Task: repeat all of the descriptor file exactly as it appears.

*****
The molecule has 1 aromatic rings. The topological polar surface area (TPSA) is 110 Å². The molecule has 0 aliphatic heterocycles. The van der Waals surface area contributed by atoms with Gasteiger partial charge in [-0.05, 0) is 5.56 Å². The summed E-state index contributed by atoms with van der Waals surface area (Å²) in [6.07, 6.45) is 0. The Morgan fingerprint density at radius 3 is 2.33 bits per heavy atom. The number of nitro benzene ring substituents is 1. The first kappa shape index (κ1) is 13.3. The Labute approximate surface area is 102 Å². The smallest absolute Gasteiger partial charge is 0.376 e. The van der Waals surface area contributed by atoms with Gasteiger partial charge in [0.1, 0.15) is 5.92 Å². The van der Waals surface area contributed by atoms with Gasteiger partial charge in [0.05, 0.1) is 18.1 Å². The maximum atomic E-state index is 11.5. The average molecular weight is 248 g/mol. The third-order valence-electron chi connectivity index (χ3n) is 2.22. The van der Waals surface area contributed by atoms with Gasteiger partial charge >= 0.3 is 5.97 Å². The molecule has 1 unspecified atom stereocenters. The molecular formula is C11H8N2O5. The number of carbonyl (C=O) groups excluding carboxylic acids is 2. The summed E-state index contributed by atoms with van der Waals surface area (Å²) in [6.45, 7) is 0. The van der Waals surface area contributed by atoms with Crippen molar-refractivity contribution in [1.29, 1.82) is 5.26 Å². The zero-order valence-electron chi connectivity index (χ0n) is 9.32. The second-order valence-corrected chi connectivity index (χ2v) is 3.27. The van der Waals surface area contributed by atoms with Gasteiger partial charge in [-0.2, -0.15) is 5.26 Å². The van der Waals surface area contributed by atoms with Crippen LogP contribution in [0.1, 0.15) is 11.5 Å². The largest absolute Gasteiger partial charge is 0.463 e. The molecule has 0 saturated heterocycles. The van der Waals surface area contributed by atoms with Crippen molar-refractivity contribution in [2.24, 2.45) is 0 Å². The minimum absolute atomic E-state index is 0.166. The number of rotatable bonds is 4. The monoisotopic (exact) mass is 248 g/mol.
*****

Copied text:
The molecule has 1 aromatic rings. The topological polar surface area (TPSA) is 110 Å². The molecule has 0 aliphatic heterocycles. The van der Waals surface area contributed by atoms with Gasteiger partial charge in [-0.05, 0) is 5.56 Å². The summed E-state index contributed by atoms with van der Waals surface area (Å²) in [6.07, 6.45) is 0. The Morgan fingerprint density at radius 3 is 2.33 bits per heavy atom. The number of nitro benzene ring substituents is 1. The first kappa shape index (κ1) is 13.3. The Labute approximate surface area is 102 Å². The smallest absolute Gasteiger partial charge is 0.376 e. The van der Waals surface area contributed by atoms with Gasteiger partial charge in [0.1, 0.15) is 5.92 Å². The van der Waals surface area contributed by atoms with Gasteiger partial charge in [0.05, 0.1) is 18.1 Å². The maximum atomic E-state index is 11.5. The average molecular weight is 248 g/mol. The third-order valence-electron chi connectivity index (χ3n) is 2.22. The van der Waals surface area contributed by atoms with Gasteiger partial charge >= 0.3 is 5.97 Å². The molecule has 1 unspecified atom stereocenters. The molecular formula is C11H8N2O5. The number of carbonyl (C=O) groups excluding carboxylic acids is 2. The summed E-state index contributed by atoms with van der Waals surface area (Å²) in [6.45, 7) is 0. The van der Waals surface area contributed by atoms with Crippen molar-refractivity contribution in [1.29, 1.82) is 5.26 Å². The zero-order valence-electron chi connectivity index (χ0n) is 9.32. The second-order valence-corrected chi connectivity index (χ2v) is 3.27. The van der Waals surface area contributed by atoms with Gasteiger partial charge in [-0.2, -0.15) is 5.26 Å². The van der Waals surface area contributed by atoms with Crippen LogP contribution in [0.1, 0.15) is 11.5 Å². The largest absolute Gasteiger partial charge is 0.463 e. The molecule has 0 saturated heterocycles. The van der Waals surface area contributed by atoms with Crippen molar-refractivity contribution in [2.24, 2.45) is 0 Å². The minimum absolute atomic E-state index is 0.166. The number of rotatable bonds is 4. The monoisotopic (exact) mass is 248 g/mol.